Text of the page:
Just one month after the Big Ten Conference announced a shift to a conference-only fall sports schedule — and one week after it released its new football schedule — the league became the first Power 5 conference to postpone its fall sports season. The Pac-12 soon followed, postponing all sports competitions for the rest of the year.
The two league’s decisions continue what has been the domino effect of scrapping college sports because of the coronavirus pandemic, and it could continue with the remaining Power 5 conferences. Maryland and the Big Ten said that the decision was made for the safety of its student-athletes, but in pushing fall sports back to the spring, an increasing list of concerns will have to be addressed.
Here are five questions for Maryland athletics after the Big Ten postponed its fall sports season:
What’s next for the football team?
Last Friday, when Maryland opened preseason camp, seems like ages ago. Coach Mike Locksley expressed confidence in the Big Ten’s medical protocols and players were steadfast in their desire to protect themselves and make the college football season work amid the pandemic. But as has been the case this year, situations are fluid and things move quickly.
The Terps’ second season under Locksley will have to wait until the spring, at the earliest, but players have remained optimistic that they can salvage the season.
“Sheesh this one hurt,” linebacker Ayinde Eley wrote on Twitter. “But can’t cry over spilt milk [sic] time to get to work and get even more ready.”
Maryland will allow players to remain on campus and continue workouts while taking classes this fall, according to a team spokesman. Players and staff who continue working out will also continue to be tested for COVID-19.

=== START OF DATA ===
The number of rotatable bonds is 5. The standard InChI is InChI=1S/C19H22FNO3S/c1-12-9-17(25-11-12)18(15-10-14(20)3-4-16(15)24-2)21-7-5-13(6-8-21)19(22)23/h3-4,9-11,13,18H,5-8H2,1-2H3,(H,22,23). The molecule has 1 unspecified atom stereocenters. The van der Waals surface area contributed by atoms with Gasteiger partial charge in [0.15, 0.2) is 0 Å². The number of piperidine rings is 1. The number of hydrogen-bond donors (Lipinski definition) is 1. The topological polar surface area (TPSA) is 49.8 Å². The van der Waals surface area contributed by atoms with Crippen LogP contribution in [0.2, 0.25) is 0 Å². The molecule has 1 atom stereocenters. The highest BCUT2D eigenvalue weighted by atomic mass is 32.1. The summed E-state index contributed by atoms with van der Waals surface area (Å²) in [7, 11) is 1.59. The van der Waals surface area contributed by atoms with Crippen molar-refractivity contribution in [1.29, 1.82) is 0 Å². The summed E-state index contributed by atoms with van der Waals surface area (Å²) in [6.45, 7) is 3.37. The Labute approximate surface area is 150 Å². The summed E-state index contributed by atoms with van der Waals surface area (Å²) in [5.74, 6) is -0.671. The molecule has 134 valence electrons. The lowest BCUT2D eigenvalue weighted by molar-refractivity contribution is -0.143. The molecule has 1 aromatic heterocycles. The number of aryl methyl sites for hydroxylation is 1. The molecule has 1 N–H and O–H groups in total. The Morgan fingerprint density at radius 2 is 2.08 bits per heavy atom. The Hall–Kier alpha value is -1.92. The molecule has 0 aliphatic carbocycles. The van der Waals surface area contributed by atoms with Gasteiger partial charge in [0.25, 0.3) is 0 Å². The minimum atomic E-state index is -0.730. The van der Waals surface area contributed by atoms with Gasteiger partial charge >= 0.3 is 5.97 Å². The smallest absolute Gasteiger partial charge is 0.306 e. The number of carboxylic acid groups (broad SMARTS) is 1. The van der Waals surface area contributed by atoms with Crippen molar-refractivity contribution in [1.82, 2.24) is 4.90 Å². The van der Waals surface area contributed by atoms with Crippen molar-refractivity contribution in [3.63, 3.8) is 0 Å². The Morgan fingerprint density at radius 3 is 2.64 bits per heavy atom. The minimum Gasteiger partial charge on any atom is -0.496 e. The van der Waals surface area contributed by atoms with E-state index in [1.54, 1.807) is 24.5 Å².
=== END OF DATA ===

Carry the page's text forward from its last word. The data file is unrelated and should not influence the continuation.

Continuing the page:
With the postponement, questions about eligibility and the possibility of players transferring to conferences who are still attempting to play in the fall have been floated. Fifth-year senior Jake Funk, who was anticipating a return to the field after his second ACL tear in as many years, was one of multiple players who joined the #WeWantToPlay campaign, detailing his extensive rehabilitation process.
Before the Big Ten’s decision, eligibility concerns played a role in players deciding to opt out of the 2020 season. The NCAA directed divisions to make a decision on eligibility for players who opt out by no later than Aug. 14.
Does football recruiting take a hit?
Locksley has already laid a solid foundation in the Terps’ 2021 recruiting class, with the 18th-ranked class nationally, according to the 247Sports Composite Rankings. The fall season often serves as a time for the team to host recruits on campus, show off facilities and woo highly regarded prospects. That likely wasn’t going to be the case with the ongoing public health crisis and the NCAA’s continued suspension of in-person recruiting, which currently runs through Aug. 31. But now Locksley and his staff won’t have the benefit of pointing to what they hoped would be an improved on-field product in their second season at Maryland.
The lack of campus visits hasn’t appeared to have hindered Locksley, who has landed verbal commitments during the extended “dead period” from two four-star recruits from Quince Orchard High School in Gaithersburg, defensive end Demeioun Robinson and defensive tackle Marcus Bradley.